After a lot of great eating due to Michele's talents, a relaxing evening with dear family, and a good night's sleep to top it all off, Mom and Dad and I headed south -- but not before setting the GPS to 77 West Paces Ferry Road. But this time, I had absolutely no clue as how to get from point A to point B, and if ever I was dependent upon my navigational device, it was then. Completely dependent. At one point, a red truck pulled in front of us which blocked my view of everything but his tailgate. My daddy made the comment, "That's bad. Now you can't see where you are going." Truth is, though I didn't tell him, it really didn't matter, because I didn't know where I was going. I knew the destination point, but how to get there? It was only by listening to that voice instructing me where and when to turn that I pulled into the parking lot of Whole Foods. And the way I was praising Jesus, one would have thought I'd just entered the gates of heaven itself.

It was Mom and Dad's first trip to Whole Foods, one I thought was important for them to experience -- for more reasons than one. And I was right. They loved it. Mom more the food; Dad the people. We weren't in Kansas anymore, for sure. We even had lunch there! (I do regret not getting pictures.) But before heading home, I set my GPS one more time and headed to Fort McPherson, the place where my dad spent his first year in the army before being shipped out to Japan during the Korean War. This time the trip was a little more taxing. Traffic kept us backed up for a good 30 minutes as we attempted to exit onto the ramp, and then when we got to the destination, we found the gate had been blockaded and we could find no other entry. And so I did what no male but every female would do, I stopped a gentleman walking home from the grocery store and asked him for help. He sent me back the way I came, and said, "You're only two minutes from there."

After a few minutes of sitting inside the gates of the fort with Dad reminiscing a little bit -- after all, it has been almost 60 years since his dad and my mom dropped him off at those gates ...
This is what he looked like. Handsome, huh!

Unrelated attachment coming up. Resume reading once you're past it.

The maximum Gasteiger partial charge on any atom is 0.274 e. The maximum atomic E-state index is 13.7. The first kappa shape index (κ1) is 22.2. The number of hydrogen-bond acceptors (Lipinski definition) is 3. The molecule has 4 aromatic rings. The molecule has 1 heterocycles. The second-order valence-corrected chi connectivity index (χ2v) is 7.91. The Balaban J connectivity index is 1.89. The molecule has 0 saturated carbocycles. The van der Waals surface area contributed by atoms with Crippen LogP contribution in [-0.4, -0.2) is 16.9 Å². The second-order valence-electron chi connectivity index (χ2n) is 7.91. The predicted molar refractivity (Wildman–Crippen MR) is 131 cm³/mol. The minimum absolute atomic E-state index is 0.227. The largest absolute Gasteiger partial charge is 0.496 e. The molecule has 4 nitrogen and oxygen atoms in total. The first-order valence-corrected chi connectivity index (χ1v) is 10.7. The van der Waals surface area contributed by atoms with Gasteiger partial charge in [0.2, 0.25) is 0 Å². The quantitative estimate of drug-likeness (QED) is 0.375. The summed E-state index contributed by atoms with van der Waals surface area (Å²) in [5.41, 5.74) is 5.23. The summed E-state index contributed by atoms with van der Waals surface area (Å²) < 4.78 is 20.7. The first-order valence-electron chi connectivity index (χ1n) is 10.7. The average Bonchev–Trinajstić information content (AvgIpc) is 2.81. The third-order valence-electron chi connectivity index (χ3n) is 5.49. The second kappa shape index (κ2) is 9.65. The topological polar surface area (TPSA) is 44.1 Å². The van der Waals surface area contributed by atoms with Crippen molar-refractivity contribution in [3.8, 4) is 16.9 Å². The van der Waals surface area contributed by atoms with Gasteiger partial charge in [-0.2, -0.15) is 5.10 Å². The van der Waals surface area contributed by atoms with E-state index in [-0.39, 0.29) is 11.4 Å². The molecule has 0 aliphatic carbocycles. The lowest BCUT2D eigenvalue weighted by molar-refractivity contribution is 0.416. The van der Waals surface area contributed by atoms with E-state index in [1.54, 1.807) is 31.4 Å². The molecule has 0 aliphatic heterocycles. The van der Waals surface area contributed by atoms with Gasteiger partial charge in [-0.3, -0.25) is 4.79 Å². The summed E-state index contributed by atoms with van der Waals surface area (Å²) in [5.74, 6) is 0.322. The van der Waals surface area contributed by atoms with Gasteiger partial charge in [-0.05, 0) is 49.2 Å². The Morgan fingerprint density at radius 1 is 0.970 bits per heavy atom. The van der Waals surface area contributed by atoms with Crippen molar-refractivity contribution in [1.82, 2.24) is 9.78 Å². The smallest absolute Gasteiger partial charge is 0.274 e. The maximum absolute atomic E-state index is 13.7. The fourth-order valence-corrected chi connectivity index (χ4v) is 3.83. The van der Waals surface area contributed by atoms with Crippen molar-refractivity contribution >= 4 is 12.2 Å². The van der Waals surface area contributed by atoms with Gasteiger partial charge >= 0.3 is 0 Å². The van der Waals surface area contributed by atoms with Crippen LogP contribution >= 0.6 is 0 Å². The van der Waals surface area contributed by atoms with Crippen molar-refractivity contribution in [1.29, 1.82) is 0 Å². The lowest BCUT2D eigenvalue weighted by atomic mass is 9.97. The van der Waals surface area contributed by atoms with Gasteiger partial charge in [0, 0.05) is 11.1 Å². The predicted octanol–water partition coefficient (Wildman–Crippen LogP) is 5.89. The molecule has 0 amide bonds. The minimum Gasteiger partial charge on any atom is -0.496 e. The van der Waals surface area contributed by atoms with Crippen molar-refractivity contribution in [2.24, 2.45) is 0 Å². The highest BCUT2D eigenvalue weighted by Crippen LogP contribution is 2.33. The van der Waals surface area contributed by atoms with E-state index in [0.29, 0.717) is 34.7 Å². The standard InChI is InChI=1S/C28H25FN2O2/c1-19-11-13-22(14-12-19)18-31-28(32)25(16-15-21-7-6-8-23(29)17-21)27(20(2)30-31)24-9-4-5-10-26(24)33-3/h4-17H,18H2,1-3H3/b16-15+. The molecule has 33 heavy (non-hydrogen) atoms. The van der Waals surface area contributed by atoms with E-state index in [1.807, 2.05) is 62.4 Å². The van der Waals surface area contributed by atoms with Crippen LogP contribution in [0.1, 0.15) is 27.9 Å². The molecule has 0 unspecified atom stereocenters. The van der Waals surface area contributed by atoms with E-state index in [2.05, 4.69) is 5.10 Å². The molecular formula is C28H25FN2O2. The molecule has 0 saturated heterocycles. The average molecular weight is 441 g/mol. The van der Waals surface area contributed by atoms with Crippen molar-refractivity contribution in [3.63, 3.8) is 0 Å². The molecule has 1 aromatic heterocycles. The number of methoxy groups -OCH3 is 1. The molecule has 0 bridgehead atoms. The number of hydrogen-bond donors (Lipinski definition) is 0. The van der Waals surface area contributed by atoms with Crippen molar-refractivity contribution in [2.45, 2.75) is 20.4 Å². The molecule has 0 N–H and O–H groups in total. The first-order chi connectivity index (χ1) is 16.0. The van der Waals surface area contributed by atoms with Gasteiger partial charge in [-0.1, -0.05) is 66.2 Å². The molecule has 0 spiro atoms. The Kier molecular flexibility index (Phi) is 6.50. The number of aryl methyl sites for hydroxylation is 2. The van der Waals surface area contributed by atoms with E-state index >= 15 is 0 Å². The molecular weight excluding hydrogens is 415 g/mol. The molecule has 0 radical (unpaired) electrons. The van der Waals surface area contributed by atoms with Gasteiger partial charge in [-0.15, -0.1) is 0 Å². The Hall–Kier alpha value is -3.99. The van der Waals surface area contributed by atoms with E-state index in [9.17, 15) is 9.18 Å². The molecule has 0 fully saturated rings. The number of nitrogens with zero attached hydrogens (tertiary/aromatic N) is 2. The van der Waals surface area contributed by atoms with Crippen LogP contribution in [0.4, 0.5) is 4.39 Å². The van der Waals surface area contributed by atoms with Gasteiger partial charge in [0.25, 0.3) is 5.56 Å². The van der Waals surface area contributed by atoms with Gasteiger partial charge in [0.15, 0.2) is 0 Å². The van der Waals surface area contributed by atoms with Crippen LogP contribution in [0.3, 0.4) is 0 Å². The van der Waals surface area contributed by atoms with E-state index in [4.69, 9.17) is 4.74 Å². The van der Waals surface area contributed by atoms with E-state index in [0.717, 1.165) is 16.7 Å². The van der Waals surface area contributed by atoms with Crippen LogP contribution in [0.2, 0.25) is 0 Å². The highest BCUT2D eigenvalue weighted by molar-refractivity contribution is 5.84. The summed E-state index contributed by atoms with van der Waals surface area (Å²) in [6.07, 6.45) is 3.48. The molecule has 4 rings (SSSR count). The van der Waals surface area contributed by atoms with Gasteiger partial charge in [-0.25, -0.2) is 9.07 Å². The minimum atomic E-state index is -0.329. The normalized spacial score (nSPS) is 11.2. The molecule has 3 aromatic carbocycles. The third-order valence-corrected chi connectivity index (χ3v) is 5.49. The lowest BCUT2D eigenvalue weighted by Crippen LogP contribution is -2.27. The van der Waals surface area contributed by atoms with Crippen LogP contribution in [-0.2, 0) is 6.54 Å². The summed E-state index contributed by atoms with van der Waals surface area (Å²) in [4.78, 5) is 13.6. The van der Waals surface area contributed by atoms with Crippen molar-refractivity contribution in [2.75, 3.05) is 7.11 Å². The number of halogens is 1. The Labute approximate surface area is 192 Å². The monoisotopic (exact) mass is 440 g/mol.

... we headed south one more time; the trip returned to its uneventful status and by God's grace, we arrived home safe and sound.

I've thought several times since then how that little road trip parallels life's journey. On some portions of the stretch, I know exactly where I'm going; no road map is really needed. It's almost as if God lets me see what's ahead. At other times, I need a little help along the way -- someone to counsel and guide me. Another to point me in the right direction. But on the particular leg I find myself these days, it's more like that stretch of GA 400. I can't see what's ahead. All I can do is listen to the Voice that says, "This is the way; walk ye in it." And then trust.

As I was up in the guest bedroom getting ready to come home Saturday morning, a Michael Card song came on the radio and I quickly committed the chorus to memory. As we were traveling down 400, I asked my dad to jot down the words for me because they suddenly became very real.

To hear with my heart
To see with my soul
To be guided by a hand I cannot hold
To trust in a way that I cannot see
That's what faith must be

Just an ordinary moment...

Monday, October 18, 2010

A Fair Lesson in Evangelism

I took my annual trip to the fair last week with 3 of my girlfriends. We've been doing this day for a good 8 or 9 years now, and it's become a priority for all of us. Just a day to which we look forward. Basically, it's more of a progressive meal down the midway, and our first stop is always the fried cheese.
Traci had not made it yet; obviously we didn't wait on her to eat.

For lunch, which took place about 20 minutes after the fried cheese, we had a fried pork tenderloin sandwich, fried vegetables, and a corndog. Split 3 ways, of course. Kim wanted to go ahead and get a cinnamon roll but we said that it might be a good idea to wait on that for the time being.

But amidst all the talking and catching up, we were able to take in some attractions, too. The petting zoo, for one.
And the Tams concert.
Here's Traci adding a little color to the Slide.

The original "Tam" who played at my college dance in the 1978 is now 75 years old. His son carries on the legacy.

It was an absolutely beautiful day to ride the ferris wheel.
And, of course, there was the Sea Lion show.

Yes, these are real sea lions. And they stunk.

Somewhere in there we also ate soft ice cream on a cone, and before leaving, shared a funnel cake while watching the water ski show.

So what about the "ordinary moment"? It actually happened while we were taking a "break." I had plopped myself down on a bench outside the facilities to guard the water bottles while the other girls were doing their "breaking." And there I saw it. I took a couple of pictures, but out of respect decided not to post them. Truly, what I saw should have blessed me; rather it turned my stomach. It was a tent turned tabernacle; and outside were a young man and a woman "enticing" young people to come in and hear a story -- "It only takes 5 minutes" -- and after doing so, receive a free gift. Of course, the story was the story of salvation given in 5 easy steps. The free gift was a sucker. Please don't get me wrong. I esteem highly all those whose desire was to see people come to a saving knowledge of the Lord Jesus. What disturbed me so was the tactic. That young man standing outside the doors was more like a hawker peddling his goods, yelling mainly to unsupervised children and teenagers as they passed by. In fact, it reminded me even more of the "carnies" on the midway enticing fair-goers to toss a ring over a bottle or shoot a basketball through an undersized hoop all for a worthless trinket. It just didn't set well with me.